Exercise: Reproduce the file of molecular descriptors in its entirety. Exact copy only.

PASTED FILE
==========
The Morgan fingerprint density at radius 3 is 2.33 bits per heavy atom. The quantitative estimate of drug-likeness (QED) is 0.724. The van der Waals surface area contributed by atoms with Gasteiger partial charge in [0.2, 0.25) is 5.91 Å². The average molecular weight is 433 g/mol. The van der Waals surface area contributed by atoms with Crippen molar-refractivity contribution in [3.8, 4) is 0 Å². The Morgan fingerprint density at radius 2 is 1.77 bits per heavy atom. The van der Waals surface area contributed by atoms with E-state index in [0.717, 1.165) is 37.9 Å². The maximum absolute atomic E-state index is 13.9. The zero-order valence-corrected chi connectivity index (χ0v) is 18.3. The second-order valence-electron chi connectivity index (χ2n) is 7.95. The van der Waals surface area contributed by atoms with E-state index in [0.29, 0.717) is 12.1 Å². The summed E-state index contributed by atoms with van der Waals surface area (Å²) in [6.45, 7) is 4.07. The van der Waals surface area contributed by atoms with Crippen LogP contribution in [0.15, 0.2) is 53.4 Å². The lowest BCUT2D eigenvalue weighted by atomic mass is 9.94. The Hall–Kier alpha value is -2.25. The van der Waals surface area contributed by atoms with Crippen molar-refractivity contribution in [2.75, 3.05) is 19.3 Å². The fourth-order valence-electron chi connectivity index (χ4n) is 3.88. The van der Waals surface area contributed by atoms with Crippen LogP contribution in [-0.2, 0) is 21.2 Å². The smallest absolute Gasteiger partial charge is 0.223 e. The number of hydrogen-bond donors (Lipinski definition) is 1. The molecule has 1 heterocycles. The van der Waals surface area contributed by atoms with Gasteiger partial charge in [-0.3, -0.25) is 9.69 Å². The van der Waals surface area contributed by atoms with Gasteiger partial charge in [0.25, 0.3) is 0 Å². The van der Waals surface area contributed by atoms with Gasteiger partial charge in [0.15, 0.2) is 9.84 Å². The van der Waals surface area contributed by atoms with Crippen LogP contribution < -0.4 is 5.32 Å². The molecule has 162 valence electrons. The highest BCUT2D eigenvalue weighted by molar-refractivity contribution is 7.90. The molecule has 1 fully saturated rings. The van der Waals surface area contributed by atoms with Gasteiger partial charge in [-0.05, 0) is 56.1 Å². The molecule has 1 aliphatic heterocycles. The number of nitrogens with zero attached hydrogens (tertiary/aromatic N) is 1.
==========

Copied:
The Morgan fingerprint density at radius 3 is 2.33 bits per heavy atom. The quantitative estimate of drug-likeness (QED) is 0.724. The van der Waals surface area contributed by atoms with Gasteiger partial charge in [0.2, 0.25) is 5.91 Å². The average molecular weight is 433 g/mol. The van der Waals surface area contributed by atoms with Crippen molar-refractivity contribution in [3.8, 4) is 0 Å². The Morgan fingerprint density at radius 2 is 1.77 bits per heavy atom. The van der Waals surface area contributed by atoms with E-state index in [0.717, 1.165) is 37.9 Å². The maximum absolute atomic E-state index is 13.9. The zero-order valence-corrected chi connectivity index (χ0v) is 18.3. The second-order valence-electron chi connectivity index (χ2n) is 7.95. The van der Waals surface area contributed by atoms with E-state index in [0.29, 0.717) is 12.1 Å². The summed E-state index contributed by atoms with van der Waals surface area (Å²) in [6.45, 7) is 4.07. The van der Waals surface area contributed by atoms with Crippen LogP contribution in [0.15, 0.2) is 53.4 Å². The lowest BCUT2D eigenvalue weighted by atomic mass is 9.94. The Hall–Kier alpha value is -2.25. The van der Waals surface area contributed by atoms with Crippen molar-refractivity contribution in [2.75, 3.05) is 19.3 Å². The fourth-order valence-electron chi connectivity index (χ4n) is 3.88. The van der Waals surface area contributed by atoms with Crippen LogP contribution in [-0.2, 0) is 21.2 Å². The smallest absolute Gasteiger partial charge is 0.223 e. The number of hydrogen-bond donors (Lipinski definition) is 1. The molecule has 1 heterocycles. The van der Waals surface area contributed by atoms with Gasteiger partial charge in [-0.3, -0.25) is 9.69 Å². The van der Waals surface area contributed by atoms with Gasteiger partial charge in [0.25, 0.3) is 0 Å². The van der Waals surface area contributed by atoms with Gasteiger partial charge in [0.15, 0.2) is 9.84 Å². The van der Waals surface area contributed by atoms with Crippen LogP contribution < -0.4 is 5.32 Å². The molecule has 162 valence electrons. The highest BCUT2D eigenvalue weighted by molar-refractivity contribution is 7.90. The molecule has 1 fully saturated rings. The van der Waals surface area contributed by atoms with Gasteiger partial charge in [-0.05, 0) is 56.1 Å². The molecule has 1 aliphatic heterocycles. The number of nitrogens with zero attached hydrogens (tertiary/aromatic N) is 1.